11 April 2017
Mandates: Food, International order, Unilateral coercive measures
Information received concerning the negative impact on the enjoyment of human rights of the people in Yemen due to the ongoing blockade of aircraft and vessels carrying essential goods to Yemeni ports, including basic food items, fuel and essential medicines.
“We express grave concern over the further deterioration of human rights conditions in Yemen due to the comprehensive vessel and aerial blockade. The blockade, together with the alleged mismanagement of ports and delays in food importation, and the airstrikes have contributed to the obstruction of humanitarian assistance and aid. Very serious concern is expressed at the impact that these measures, which could amount to unilateral coercive measures and which are difficult to reconcile with the implementation of the Security Council resolution 2216, have had on a number of fundamental human rights, including the enjoyment of the right to adequate food, health, and safe drinking water and sanitation of civilians. Very serious concern is thus expressed regarding the continuation of the situation which, despite assurances received, remains desperate and we call on the parties to the Coalition Forces to ensure unhindered access for all humanitarian supplies to restore the basic rights to food, health and safe drinking water and sanitation.”
29 March 2017
Mandates: Freedom of opinion and expression, Human Rights Defenders
Information received concerning the arrest and detention of Mr. Yusuf Al Balouchi, known under the pen name of Yousuf Al Haj, editor and journalist of the Al Zaman newspaper and human rights defender in Oman.
“We express grave concern at the arrest, detention and conviction of Mr. Al Haj, which represent a criminalization of the legitimate exercise of his right to freedom of expression in the performance of his duties as a journalist. We express concern that the legal basis for his arrest, detention and conviction as well as for the shutdown of Al Zaman newspaper do not comply with permissible grounds for restricting freedom of expression under international human rights standards. In this connection, we express additional concern at the lack of due process in the criminal proceedings against Mr. Al Haj, the conditions of Mr. Al Haj’s confinement and his health, in particular the alleged lack of access to adequate medical treatment while in detention. Finally, we express concern at the chilling effect his has on the exercise of freedom of expression in Oman in general, and on the independence of the media in particular to report on issues of public interest and government accountability.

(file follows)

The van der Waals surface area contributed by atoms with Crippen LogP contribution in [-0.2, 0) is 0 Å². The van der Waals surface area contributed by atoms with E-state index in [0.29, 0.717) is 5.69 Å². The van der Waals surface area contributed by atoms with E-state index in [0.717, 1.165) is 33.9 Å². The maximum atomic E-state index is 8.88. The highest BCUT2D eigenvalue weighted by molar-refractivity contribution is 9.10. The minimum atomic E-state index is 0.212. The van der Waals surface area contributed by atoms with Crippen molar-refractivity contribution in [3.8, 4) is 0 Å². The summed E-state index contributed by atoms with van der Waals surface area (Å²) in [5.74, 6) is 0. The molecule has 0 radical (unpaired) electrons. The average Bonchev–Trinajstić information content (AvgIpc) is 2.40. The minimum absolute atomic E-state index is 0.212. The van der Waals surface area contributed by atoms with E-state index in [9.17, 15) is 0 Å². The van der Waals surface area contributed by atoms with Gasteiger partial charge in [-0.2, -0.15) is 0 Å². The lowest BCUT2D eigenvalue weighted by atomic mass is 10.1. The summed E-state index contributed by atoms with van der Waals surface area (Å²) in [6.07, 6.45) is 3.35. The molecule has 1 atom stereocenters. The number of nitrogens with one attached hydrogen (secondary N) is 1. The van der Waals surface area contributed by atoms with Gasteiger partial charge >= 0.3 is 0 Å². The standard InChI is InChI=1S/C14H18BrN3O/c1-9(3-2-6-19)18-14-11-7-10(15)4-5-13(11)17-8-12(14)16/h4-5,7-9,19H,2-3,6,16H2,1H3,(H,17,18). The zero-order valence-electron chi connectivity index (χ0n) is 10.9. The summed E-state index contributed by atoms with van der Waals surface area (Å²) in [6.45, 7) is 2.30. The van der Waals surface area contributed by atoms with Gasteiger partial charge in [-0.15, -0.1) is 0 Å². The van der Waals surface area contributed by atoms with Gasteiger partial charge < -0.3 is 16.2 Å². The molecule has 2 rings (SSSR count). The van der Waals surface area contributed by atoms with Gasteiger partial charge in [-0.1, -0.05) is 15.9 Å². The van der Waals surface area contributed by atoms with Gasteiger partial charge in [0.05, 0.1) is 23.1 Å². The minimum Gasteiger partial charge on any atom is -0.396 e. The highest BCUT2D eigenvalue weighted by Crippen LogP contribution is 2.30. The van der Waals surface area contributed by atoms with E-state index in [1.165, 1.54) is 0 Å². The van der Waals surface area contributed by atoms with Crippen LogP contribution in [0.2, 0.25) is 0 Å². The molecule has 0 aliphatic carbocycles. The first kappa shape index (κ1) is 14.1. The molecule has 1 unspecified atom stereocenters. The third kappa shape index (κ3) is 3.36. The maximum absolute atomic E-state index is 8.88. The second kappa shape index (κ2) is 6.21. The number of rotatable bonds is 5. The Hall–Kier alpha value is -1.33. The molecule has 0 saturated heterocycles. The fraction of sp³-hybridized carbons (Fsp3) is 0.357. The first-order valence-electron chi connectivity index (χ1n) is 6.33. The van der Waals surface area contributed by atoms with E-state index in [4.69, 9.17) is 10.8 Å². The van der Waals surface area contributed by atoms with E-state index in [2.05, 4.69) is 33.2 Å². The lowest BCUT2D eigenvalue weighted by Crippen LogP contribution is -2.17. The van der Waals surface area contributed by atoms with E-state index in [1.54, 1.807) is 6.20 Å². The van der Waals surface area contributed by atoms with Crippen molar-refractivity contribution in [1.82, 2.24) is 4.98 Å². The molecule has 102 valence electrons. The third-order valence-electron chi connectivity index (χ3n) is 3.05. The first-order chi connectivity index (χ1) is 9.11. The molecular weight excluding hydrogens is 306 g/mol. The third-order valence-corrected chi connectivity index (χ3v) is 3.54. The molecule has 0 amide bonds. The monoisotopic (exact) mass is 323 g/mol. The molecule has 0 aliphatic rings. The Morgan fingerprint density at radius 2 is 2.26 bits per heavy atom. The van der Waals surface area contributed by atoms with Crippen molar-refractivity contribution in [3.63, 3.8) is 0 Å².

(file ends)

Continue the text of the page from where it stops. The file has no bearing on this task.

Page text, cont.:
13 March 2017
Mandates: Arbitrary detention, Independence of judges and lawyers, Torture
Information received concerning the arrest, detention and trial of Mr. Mohammad Jaber Salem Meshab (دمحم رباج ملاس باعشم), a Qatari citizen born in 1974, who resides in Al Muaither in Qatar. He was arrested on 17 December 2015 and is currently held at the State Security detention centre.
“Concern is express for the alleged violations to Mr. Meshab’s fair trial guarantees, especially of his right to a fair and public hearing by an independent and impartial tribunal and the presumption of innocence, as well as for allegations that he has been subjected to torture and other cruel, inhuman and degrading treatment or punishment, particularly as he was detained in prolonged solitary confinement for more than 15 days.”
5 May 2017
Mandates: Arbitrary detention, Freedom of opinion and expression, Freedom of peaceful assembly and of association, Human rights defenders